Transcriptomic Analysis of Rhizobium leguminosarum Biovar viciae in Symbiosis with Host Plants Pisum sativum and Vicia cracca



Karunakaran R, Ramachandran VK, Seaman JC, East AK, Mouhsine B, Mauchline TH, Prell J, Skeffington A & Poole PS (2009) Transcriptomic Analysis of Rhizobium leguminosarum Biovar viciae in Symbiosis with Host Plants Pisum sativum and Vicia cracca. Journal of Bacteriology, 191 (12), pp. 4002-4014.

Rhizobium leguminosarum bv. viciae forms nitrogen-fixing nodules on several legumes, including pea (Pisum sativum) and vetch (Vicia cracca), and has been widely used as a model to study nodule biochemistry. To understand the complex biochemical and developmental changes undergone by R. leguminosarum bv. viciae during bacteroid development, microarray experiments were first performed with cultured bacteria grown on a variety of carbon substrates (glucose, pyruvate, succinate, inositol, acetate, and acetoacetate) and then compared to bacteroids. Bacteroid metabolism is essentially that of dicarboxylate-grown cells (i.e., induction of dicarboxylate transport, gluconeogenesis and alanine synthesis, and repression of sugar utilization). The decarboxylating arm of the tricarboxylic acid cycle is highly induced, as is γ-aminobutyrate metabolism, particularly in bacteroids from early (7-day) nodules. To investigate bacteroid development, gene expression in bacteroids was analyzed at 7, 15, and 21 days postinoculation of peas. This revealed that bacterial rRNA isolated from pea, but not vetch, is extensively processed in mature bacteroids. In early development (7 days), there were large changes in the expression of regulators, exported and cell surface molecules, multidrug exporters, and heat and cold shock proteins. fix genes were induced early but continued to increase in mature bacteroids, while nif genes were induced strongly in older bacteroids. Mutation of 37 genes that were strongly upregulated in mature bacteroids revealed that none were essential for nitrogen fixation. However, screening of 3,072 mini-Tn5 mutants on peas revealed previously uncharacterized genes essential for nitrogen fixation. These encoded a potential magnesium transporter, an AAA domain protein, and proteins involved in cytochrome synthesis.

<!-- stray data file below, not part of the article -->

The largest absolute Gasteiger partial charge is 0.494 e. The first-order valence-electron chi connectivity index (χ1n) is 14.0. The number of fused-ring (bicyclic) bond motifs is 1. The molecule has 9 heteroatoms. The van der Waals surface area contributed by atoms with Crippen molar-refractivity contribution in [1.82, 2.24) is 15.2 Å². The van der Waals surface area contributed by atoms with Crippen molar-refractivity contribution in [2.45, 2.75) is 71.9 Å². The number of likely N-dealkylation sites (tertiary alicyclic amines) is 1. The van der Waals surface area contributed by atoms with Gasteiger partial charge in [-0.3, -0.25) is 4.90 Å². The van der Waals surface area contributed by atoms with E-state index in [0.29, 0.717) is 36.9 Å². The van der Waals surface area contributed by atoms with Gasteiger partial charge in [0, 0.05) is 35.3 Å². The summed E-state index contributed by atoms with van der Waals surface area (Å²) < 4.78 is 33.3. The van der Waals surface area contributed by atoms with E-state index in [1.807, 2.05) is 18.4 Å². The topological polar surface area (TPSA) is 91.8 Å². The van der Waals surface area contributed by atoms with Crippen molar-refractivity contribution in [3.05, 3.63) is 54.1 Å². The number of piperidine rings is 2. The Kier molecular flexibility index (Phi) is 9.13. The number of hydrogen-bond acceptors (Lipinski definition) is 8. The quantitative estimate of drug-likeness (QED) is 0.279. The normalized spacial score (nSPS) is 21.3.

Molecular Biology; Microbiology

Journal of Bacteriology: Volume 191, Issue 12

FundersBiotechnology and Biological Sciences Research Council
Publication date15/06/2009
Publication date online15/06/2009
Date accepted by journal03/04/2009
PublisherAmerican Society for Microbiology

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Dr Alastair Skeffington

Dr Alastair Skeffington

Lecturer in Environmental Genomics, Biological and Environmental Sciences